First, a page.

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    ...is worthless. His translations are suspect and the science is flawed.
    Thats generous. Sitchin's work is complete and utter trash. For more info, see www.badastronomy.com : Px Debunking
    Forum

    ding, ding - good questions. Your crap-o-meter is doing its job well.
     
  10. Jan 5, 2004 #9

    zeb

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    Yeah, he was pretty much ousted from the scientific community. As you can see:
    most people have a very childish response to something that challenges the common belief. Scientists can theorize and argue all they want, but we will never really KNOW what actually happened... It's all speculation and theory.
     
  11. Jan 6, 2004 #10
    well in that case... I created the universe
     
  12. Jan 10, 2004 #11

    Nereid

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    Since we know that Neptune and Pluto are too faint to be seen with the naked eye, and as we know that the Sumerians didn't have telescopes, we can be pretty sure that Zacharia Sitchin's ideas are wrong.

    Taking kleinma's point ("is this planet supposed to be past the kupier belt? also, is it still a large planet? I think we would be able to detect it if it still was orbiting the sun..."), a planet with a period of 3700 years would have a semi-major axis of ~240 AU. Given details of such a body's orbit, and its size and albedo, we could work out what its brightness today should be.

    However, knowing that it was clearly visible to the Sumerians (so its then brightness would have been <~4th magnitude), we might be able to constrain its orbit fairly well if only we knew when the Sumerians saw it! An interesting exercise for someone's high school physics class.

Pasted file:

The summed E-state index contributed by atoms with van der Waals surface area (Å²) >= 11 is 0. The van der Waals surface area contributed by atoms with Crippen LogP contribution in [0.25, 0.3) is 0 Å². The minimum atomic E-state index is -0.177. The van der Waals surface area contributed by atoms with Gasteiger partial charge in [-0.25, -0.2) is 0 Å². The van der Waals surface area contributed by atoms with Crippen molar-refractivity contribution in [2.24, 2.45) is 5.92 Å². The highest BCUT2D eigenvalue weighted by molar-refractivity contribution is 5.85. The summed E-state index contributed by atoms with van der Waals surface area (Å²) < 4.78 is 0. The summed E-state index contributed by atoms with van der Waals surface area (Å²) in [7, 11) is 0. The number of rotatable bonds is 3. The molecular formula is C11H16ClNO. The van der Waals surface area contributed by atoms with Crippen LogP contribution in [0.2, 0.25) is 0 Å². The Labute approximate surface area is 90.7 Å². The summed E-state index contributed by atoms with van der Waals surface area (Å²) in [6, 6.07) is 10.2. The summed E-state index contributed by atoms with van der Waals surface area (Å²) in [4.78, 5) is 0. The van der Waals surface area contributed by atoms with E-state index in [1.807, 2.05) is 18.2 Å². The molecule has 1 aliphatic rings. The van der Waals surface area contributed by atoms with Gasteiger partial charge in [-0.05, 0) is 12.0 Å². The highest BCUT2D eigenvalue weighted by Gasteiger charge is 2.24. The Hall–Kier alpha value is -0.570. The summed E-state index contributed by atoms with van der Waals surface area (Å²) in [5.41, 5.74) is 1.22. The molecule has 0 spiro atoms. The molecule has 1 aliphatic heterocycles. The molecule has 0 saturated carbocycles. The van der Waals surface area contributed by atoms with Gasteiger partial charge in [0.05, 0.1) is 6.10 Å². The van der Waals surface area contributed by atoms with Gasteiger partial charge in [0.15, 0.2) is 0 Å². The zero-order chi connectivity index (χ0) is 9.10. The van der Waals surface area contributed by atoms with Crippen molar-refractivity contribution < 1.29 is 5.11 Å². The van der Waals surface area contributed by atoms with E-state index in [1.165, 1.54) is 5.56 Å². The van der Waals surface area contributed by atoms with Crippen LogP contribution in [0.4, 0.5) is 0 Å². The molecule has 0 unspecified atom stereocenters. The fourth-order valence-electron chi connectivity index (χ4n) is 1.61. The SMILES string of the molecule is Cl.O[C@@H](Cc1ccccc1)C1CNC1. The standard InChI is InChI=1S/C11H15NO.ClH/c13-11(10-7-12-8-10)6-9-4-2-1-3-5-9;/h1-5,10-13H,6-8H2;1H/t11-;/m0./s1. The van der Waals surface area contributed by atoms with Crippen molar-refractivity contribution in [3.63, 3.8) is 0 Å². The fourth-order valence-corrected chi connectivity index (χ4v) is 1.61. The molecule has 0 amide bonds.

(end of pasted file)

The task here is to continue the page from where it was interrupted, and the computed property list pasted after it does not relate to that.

13. Jan 10, 2004 #12

    zeb

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    The book doesn't suggest that the Sumerians tracked the planet's orbit, or even saw it - except (of course) when it's orbit came close to the Earth to be seen with the naked eye. He talks about how many ancient documented "phenomena" could possibly be explained by the gravitational effects of a large planet coming into our vicinity. Also, Sitchin's interpretations and translation of the Old Testament and other documents written by these people suggest that everything the these people knew was taught to them.

    I'm not claiming that Sitchin is right, or that his math/physics were accurate (he is an archeologist and a anthropologist), but I get the idea that you folks are making blind arguments against the idea without even reading the books...
     
  14. Jan 10, 2004 #13

    Nereid

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    Oh dear!

    The "math/physics" can be done by any bright middle school kid, it involves little more than simple algebra and arithmetic.

    So, either Sitchin's archeological and anthropological training lacked such fundamental scientific method tools as looking up high school physics texts in the library, or you have seriously let him down in your summaries of his work. Either way it's a sad statement about the standards of physics education in the US (this sort of really basic ignorance wouldn't be tolerated in many a developing country, IMHO).

    BTW, why did you omit the comment about Neptune and Pluto not being visible to the naked eye? That's about as big a howler as 'I saw a herd of kangaroos in the wild in Tanzania, feasting on polar bears they had just killed.'[b(]
     
  15. Jan 10, 2004 #14
    Was it that documentary "What If There Were No Moon?" narrated by Patrick Stewart? That was an excellent documentary. It makes you appreciate that little ball of rock in the sky.
     
  16. Jan 11, 2004 #15

    zeb

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    I'll accept that. Like I originally said, I didn't want to get into a debate, I was just pointing out a different theory and (more specifically) the names of the involved planets. I would hardly call it an attempt at a summary.

    Because the tangibility of his theories was not what I was arguing - I have no doubts about the unlikelihood of such a planet being visible.
     
  17. Nov 12, 2006 #16
    Sorry about ressurecting such an old thread but isn't the planet named Theia?